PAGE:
1.15 Between 2013 and 2015 Maidstone has seen a sharp decrease in the level of CO2 emissions per capita.  There has been a significant increase in the number of new dwellings with an energy performance certificate lodged in 2016/17, this number closely corresponds with the number of dwellings monitored as complete by the Council.

 

Local Plan Review

 

1.16 The Local Plan 2017 was adopted by the Council on the 25 October 2017 and covers the period from 2011 to 2031 and to ensure an up-to-date planning policy framework is maintained, a review of the plan will be completed by April 2021.

 

Community Infrastructure Levy (CIL)

 

1.17 The CIL Examiner's Report was published in July 2017 and Council formally approved the Charging Schedule (CS) in October 2017. The CS will be implemented from 1 October 2018 to allow a period of transition to the new arrangements.

 

Local Plan Performance

 

1.18 There were 62 appeals dismissed and 24 appeals allowed during 2016/17. During the monitoring year the Local Plan 2017 was submitted and completed examination.  Subsequently as the year progressed appeal inspectors attributed increasing weight to the Local Plan 2017 and reasons for appeals being allowed reduced.

 

1.19 For the past six years a total of 4,005 dwellings have been completed which represents a shortfall of 1,293 dwellings against the six year target of 5,298 dwellings, through the examination of the Local Plan 2017 it was recommended by the planning inspector that this under delivery be addressed over a 10 year period. The Council's five-year housing land supply calculation demonstrates that this shortfall will be delivered over the next nine years 2018 to 2027. The five-year housing supply at 1 April 2017 demonstrates a surplus of 1,403 dwellings which represents 6.3 years' worth of housing land supply.

 

1.20 The number of households on the housing register in Maidstone has decreased by 2,657 between the years 2011 and 2016, a fall of 77%, however during this period there has been a 26% increase in the number of homeless households.

 

 

1.21 There has been a net loss of 3,496sqm in B class floorspace from completed permissions between 1st April 2016 and 31st March 2017. B1a floorspace has a net loss of 14,742sqm, whilst the other use classes show an increase in floorspace, with B2 increasing by 5,631sqm.  Over the monitoring year 2016/17, 8,965sqm was lost in the town centre from prior notifications for conversion from office to residential. There was a further 13,484sqm of office space in the town centre from consents.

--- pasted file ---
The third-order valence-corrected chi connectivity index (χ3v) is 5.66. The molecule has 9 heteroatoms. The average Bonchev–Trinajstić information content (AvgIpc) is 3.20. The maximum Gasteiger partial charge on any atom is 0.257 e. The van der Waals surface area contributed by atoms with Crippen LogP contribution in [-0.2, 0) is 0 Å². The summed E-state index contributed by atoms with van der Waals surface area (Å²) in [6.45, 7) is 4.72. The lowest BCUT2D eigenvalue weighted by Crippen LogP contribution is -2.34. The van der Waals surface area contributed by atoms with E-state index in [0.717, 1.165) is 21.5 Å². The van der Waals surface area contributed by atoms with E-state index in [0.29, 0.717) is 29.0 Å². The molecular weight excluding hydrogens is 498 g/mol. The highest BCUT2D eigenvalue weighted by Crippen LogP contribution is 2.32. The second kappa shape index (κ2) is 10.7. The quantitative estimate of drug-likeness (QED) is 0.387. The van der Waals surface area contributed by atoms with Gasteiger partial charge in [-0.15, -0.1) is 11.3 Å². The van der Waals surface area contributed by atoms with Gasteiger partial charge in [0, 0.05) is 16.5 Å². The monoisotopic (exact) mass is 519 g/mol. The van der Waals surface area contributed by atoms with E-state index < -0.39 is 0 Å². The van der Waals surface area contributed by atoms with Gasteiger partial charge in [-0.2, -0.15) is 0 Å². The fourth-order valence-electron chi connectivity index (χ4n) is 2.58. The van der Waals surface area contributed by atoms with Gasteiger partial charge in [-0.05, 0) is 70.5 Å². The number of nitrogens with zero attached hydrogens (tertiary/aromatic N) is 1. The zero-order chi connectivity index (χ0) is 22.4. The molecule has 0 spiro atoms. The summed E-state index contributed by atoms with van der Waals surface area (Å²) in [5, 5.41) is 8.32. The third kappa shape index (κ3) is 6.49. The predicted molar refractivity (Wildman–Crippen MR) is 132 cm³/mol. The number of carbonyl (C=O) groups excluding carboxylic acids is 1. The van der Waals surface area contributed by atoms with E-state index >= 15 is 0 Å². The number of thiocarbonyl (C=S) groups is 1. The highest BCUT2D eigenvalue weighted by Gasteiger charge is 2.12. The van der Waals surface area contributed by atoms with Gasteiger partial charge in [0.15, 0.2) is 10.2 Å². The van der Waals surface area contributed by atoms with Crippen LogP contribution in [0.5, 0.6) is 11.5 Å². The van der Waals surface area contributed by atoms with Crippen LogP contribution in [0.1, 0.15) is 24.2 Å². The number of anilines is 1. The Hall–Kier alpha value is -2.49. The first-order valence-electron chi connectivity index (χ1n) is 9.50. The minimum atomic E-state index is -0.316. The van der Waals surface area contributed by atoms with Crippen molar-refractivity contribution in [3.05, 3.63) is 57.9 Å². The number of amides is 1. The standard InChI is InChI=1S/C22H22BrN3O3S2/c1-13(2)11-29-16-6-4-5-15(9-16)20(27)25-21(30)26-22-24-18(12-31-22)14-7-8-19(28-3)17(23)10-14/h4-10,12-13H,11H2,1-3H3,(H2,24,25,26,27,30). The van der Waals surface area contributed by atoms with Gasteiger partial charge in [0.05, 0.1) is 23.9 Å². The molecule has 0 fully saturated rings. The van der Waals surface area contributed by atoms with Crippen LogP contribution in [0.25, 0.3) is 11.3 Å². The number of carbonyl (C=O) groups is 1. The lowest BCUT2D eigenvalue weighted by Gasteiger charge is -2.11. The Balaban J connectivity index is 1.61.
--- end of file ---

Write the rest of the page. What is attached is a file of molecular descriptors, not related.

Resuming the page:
1.22 Between 1 April 2016 and 31 March 2017 there has been an increase of 954sqm in net sales area of comparison and convenience retail floorspace from completed permissions. However, consent permissions result in a loss of 2,619sqm (net sales).

 

1.23 The percentage of those claiming job seekers allowance in Maidstone has increased by 0.5% to 4.4%,  however between 2011 and 2015 there was an additional 6,000 jobs created.

 

1.24 At 1 April 2017, the Council can demonstrate 5.3 years worth of deliverable planning traveller pitches. This figure is comprised of extant, non-personal planning permissions which have not been implemented, vacant pitches on Local Plan site allocations and a windfall allowance for pitch turnover on the two public Gypsy & Traveller sites in the borough.

 

1.25 An additional 2.4ha of open space has been secured through planning permissions granted on allocated sites, there have also been a number of allocated sites with open space commitments that were resolved to grant planning permission subject to S106 during the monitoring year 2016/17.

 

1.26 It is understood that all projects identified in the IDP remain on track to be delivered within the 5 year periods and that the delivery of planned development is not being affected by the non-delivery of infrastructure.

 

Conclusion

 

1.27 The new Local Plan indicators were developed by the Council during the Examination in Public through discussions with the Planning Inspector appointed.  This resulted in a number of new indicators that were not monitored during 2016/17 due to there having been no relevant saved policies from the Local Plan 2000.  It is intended that all new indicators will be monitored from 2017/18 onwards and it is clear from the AMR 2016/17 that good progress is being made towards the targets of the Local Plan 2017.

 

 

2.       RISK

2.1     This report is presented for information only and has no risk management implications.

 

3.       NEXT STEPS: COMMUNICATION AND IMPLEMENTATION OF THE DECISION

 

3.1     The AMR 2016/17 will be published on the Borough Council’s website.

 

 

4.       CROSS-CUTTING ISSUES AND IMPLICATIONS

 

Issue

Implications

Sign-off

Impact on Corporate Priorities

The Authority Monitoring Report

focuses on monitoring those

indicators that help to illustrate

the key features of the borough

and also reports on the

monitoring of polices in the Local Plan 2017.

Rob Jarman, Head of Planning and Development

Risk Management

Completing the requirement to

produce a authority monitoring report for local people on locally determined issues.

Rob Jarman,

Head of

Planning and

Development

Financial

None

Mark Green Section 151 Officer & Finance Team

Staffing

None

Rob Jarman,

Head of

Planning and

Development

Legal

No implications are identified

Cheryl Parks, Lawyer (Planning), Mid-Kent Legal Services

Privacy and Data Protection

No implications are identified

 

Legal Team

Equalities

None

Anna Collier,

Policy &

Information

Manager

Crime and Disorder

None

Rob Jarman,

Head of

Planning and

Development

Procurement

None

Rob Jarman,

Head of

Planning and

Development

& Mark

Green,

Section 151

Officer

 

5.        REPORT APPENDICES

The following documents are to be published with this report and form part of the report:

·         Appendix 1: Authority Monitoring Report 2016/17